The role of reading

I may not be in the majority, but I know I am not alone.  I love to read, and I grew up in a home where we had books and we were read to and I read once I was able to all by myself.  I particularly remember staying up way past my bedtime to finish a Judy Blume novel.  I’m guessing my mother had fallen asleep much earlier with her latest New York Times Bestseller in her hands.

I know that not every household was like mine.  It’s very likely yours was, if you’re reading my blog, but that’s not a given.  I have taught many students who resist reading, but they don’t even know why they do it.  It’s very possible they’ve never been drawn in to the world of books no one ever bought them a brand new book with crisp pages and a shiny cover; no one ever lay down next to them and read, letting them turn the pages to find out how it ends.  All they know are video games, text messaging and websites reading for purposes such as directions to play, what’s for lunch today, and what the latest music or sports events are.  There is little notion of reading for pleasure in the minds of these children.  But we can change that.

I have joined Scholastic, Inc., the longtime publisher of children’s and young adult literature, in their Global Literacy Campaign.  I have created my own Bookprint, which is a list of books that have influenced my life.  At http://youarewhatyouread.scholastic.com/ you can read the books that celebrities and readers of all types have selected as the books that have shaped our lives.  Add your Bookprint and look for readers similar to you.  I hope I’m one of them.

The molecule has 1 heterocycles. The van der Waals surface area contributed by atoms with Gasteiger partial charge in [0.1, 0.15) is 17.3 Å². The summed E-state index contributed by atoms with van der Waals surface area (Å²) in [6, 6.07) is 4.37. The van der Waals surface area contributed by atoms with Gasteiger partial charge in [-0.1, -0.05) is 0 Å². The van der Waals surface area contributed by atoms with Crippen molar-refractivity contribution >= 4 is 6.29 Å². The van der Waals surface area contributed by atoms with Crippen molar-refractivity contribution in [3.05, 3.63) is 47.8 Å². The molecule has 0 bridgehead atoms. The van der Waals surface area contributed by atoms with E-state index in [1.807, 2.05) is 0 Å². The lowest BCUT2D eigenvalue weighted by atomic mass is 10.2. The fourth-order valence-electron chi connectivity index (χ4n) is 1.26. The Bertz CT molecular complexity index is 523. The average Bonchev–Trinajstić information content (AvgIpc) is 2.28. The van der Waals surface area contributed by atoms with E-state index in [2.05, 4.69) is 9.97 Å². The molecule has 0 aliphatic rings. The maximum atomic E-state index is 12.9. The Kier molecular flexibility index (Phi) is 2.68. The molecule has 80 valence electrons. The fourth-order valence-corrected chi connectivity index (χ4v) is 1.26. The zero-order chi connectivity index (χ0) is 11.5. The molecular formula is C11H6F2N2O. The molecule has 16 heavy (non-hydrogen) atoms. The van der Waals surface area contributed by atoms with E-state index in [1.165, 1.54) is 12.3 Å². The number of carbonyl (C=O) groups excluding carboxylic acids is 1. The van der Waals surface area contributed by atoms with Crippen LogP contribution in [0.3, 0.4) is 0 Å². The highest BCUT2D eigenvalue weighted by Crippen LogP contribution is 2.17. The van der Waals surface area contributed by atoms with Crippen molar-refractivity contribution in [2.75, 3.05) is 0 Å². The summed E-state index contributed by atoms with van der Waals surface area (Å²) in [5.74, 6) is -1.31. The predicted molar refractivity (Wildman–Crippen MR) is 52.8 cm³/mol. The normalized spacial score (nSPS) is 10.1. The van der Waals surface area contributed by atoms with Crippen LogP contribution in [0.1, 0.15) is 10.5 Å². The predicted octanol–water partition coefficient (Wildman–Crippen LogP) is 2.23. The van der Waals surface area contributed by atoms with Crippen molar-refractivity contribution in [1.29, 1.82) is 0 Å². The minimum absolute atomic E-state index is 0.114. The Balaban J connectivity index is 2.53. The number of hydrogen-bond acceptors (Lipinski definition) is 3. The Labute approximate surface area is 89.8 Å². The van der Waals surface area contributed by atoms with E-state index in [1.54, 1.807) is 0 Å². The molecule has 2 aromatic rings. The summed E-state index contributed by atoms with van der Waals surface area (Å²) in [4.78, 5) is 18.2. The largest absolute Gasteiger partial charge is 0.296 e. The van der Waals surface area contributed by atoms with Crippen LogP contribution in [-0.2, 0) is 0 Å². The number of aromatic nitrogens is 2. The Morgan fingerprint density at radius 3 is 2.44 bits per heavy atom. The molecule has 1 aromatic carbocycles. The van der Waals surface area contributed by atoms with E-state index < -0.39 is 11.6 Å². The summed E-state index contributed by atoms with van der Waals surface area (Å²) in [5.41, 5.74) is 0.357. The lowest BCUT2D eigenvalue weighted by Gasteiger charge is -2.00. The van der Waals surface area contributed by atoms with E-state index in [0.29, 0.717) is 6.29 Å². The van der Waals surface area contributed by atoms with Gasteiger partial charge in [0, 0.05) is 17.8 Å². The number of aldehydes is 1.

Another piece to Scholastic’s campaign is Read Every Day. Lead a Better Life.  This initiative circles me back to the children I described above.  As a community of readers, those of us who read as children, read to our children, and read ourselves, should recognize that the world we live in will be a more intellectual community if we encourage reading.  The Reading Bill of Rights is a succinct, scholarly list of profound beliefs that support the idea of how the act of reading leads to success.  My favorite principle is the last one:  WE BELIEVE that in the 21st century, the ability to read is necessary not only to succeed but to survive for the ability to understand information and the power of stories is the key to a life of purpose and meaning (http://www.scholastic.com/readeveryday/read.htm).   Wow, I believe this deep down, as a teacher, as a writer, as a mother.  Today, I’ve read to my children and my students.  I feel good about that.